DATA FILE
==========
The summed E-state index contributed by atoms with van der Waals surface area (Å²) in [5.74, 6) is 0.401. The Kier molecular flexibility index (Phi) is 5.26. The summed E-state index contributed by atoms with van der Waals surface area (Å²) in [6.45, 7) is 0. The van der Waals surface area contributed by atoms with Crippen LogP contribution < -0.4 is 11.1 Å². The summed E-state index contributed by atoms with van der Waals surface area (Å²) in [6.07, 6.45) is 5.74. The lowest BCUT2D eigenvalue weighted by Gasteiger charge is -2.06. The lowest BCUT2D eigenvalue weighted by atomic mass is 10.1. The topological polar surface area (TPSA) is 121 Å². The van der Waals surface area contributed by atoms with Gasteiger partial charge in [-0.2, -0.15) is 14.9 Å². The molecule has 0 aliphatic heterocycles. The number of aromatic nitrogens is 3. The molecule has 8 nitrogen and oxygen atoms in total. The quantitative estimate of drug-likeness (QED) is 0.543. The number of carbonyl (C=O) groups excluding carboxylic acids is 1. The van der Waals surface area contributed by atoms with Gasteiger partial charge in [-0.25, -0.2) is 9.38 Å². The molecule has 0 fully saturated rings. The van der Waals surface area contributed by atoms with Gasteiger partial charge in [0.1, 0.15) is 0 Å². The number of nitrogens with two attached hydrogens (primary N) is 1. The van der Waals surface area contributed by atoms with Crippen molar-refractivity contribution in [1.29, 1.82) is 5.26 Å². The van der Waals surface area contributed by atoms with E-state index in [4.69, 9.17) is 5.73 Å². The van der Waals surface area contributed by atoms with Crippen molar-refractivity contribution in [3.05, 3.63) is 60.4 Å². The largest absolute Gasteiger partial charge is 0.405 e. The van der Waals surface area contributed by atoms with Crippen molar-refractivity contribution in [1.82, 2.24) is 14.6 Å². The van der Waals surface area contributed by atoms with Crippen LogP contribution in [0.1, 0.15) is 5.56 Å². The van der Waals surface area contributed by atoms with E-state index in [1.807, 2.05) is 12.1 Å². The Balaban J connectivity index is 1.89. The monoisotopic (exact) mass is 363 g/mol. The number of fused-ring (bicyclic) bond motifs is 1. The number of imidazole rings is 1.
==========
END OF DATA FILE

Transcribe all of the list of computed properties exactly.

The summed E-state index contributed by atoms with van der Waals surface area (Å²) in [5.74, 6) is 0.401. The Kier molecular flexibility index (Phi) is 5.26. The summed E-state index contributed by atoms with van der Waals surface area (Å²) in [6.45, 7) is 0. The van der Waals surface area contributed by atoms with Crippen LogP contribution < -0.4 is 11.1 Å². The summed E-state index contributed by atoms with van der Waals surface area (Å²) in [6.07, 6.45) is 5.74. The lowest BCUT2D eigenvalue weighted by Gasteiger charge is -2.06. The lowest BCUT2D eigenvalue weighted by atomic mass is 10.1. The topological polar surface area (TPSA) is 121 Å². The van der Waals surface area contributed by atoms with Gasteiger partial charge in [-0.2, -0.15) is 14.9 Å². The molecule has 0 aliphatic heterocycles. The number of aromatic nitrogens is 3. The molecule has 8 nitrogen and oxygen atoms in total. The quantitative estimate of drug-likeness (QED) is 0.543. The number of carbonyl (C=O) groups excluding carboxylic acids is 1. The van der Waals surface area contributed by atoms with Gasteiger partial charge in [-0.25, -0.2) is 9.38 Å². The molecule has 0 fully saturated rings. The van der Waals surface area contributed by atoms with Gasteiger partial charge in [0.1, 0.15) is 0 Å². The number of nitrogens with two attached hydrogens (primary N) is 1. The van der Waals surface area contributed by atoms with Crippen molar-refractivity contribution in [1.29, 1.82) is 5.26 Å². The van der Waals surface area contributed by atoms with E-state index in [4.69, 9.17) is 5.73 Å². The van der Waals surface area contributed by atoms with Crippen molar-refractivity contribution in [3.05, 3.63) is 60.4 Å². The largest absolute Gasteiger partial charge is 0.405 e. The van der Waals surface area contributed by atoms with Crippen molar-refractivity contribution in [1.82, 2.24) is 14.6 Å². The van der Waals surface area contributed by atoms with Crippen LogP contribution in [0.1, 0.15) is 5.56 Å². The van der Waals surface area contributed by atoms with E-state index in [1.807, 2.05) is 12.1 Å². The Balaban J connectivity index is 1.89. The monoisotopic (exact) mass is 363 g/mol. The number of fused-ring (bicyclic) bond motifs is 1. The number of imidazole rings is 1.